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Recumbent Bikes: Rocket-Fast Recliners
The recumbent bike is a surprisingly speedy alternative to the standard-issue cycle. Read Groupon’s study on the aerodynamic machine.
An alternative to less ergonomic upright bicycles, recumbent bikes lay the rider back in a reclined, legs-forward position, distributing their weight evenly on a wider, more supportive seat. Though the design is most common in stationary exercise machines, it can be applied to mountain bikes, tandem bikes, and other speedy vehicles as well. Many riders claim the recumbent design provides greater comfort, better balance, and even improved aerodynamics in motion.
Though the recumbent bike has existed since the mid-19th century, it was vehicle pioneer Charles Mochet who truly steered it onto the public’s radar. A builder of small, “light” cars before World War I, Mochet had constructed a four-wheeled bike for his son meant to be safer than two-wheelers. It was indeed safer, but it was also something else: really, really fast. Several modifications later, Mochet began pushing professional cyclists to use his two-wheeled HPV—or human-powered vehicle—in races during the 1930s. Pro Francis Faure stepped up to the challenge, and amid widespread scoffing, left critics and competitors alike in the dust. He even smashed esteemed world records, which led to further backlash and, eventually, the banning of recumbent bikes from competition in 1934.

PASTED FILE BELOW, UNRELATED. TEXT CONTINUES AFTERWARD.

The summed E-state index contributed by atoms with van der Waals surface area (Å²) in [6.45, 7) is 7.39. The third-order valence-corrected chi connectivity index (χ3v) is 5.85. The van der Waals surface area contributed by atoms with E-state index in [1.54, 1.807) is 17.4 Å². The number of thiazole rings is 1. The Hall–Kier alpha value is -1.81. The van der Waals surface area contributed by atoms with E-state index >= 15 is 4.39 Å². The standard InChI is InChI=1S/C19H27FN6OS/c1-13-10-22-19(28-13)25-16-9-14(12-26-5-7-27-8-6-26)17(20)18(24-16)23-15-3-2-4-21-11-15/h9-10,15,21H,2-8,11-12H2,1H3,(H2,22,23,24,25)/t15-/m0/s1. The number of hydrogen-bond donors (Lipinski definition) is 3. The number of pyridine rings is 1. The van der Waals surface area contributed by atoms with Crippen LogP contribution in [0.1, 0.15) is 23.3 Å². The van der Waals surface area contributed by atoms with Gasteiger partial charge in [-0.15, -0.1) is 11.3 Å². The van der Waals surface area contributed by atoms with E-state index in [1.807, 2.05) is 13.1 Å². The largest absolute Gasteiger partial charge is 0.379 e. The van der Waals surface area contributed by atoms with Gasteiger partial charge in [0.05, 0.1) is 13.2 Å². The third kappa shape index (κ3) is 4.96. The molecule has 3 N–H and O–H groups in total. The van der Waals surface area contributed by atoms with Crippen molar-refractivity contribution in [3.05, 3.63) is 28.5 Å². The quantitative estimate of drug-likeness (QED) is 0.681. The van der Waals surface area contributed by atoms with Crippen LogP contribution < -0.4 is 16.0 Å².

The 1934 ban sent the recumbent-bike industry into a tailspin, one that it didn’t recover from until a resurgence of interest in all types of biking during the 1970s oil crisis. Since then, alternative competitions such as those hosted by the International Human Powered Vehicle Association have cropped up to challenge riders who have gone the recumbent route.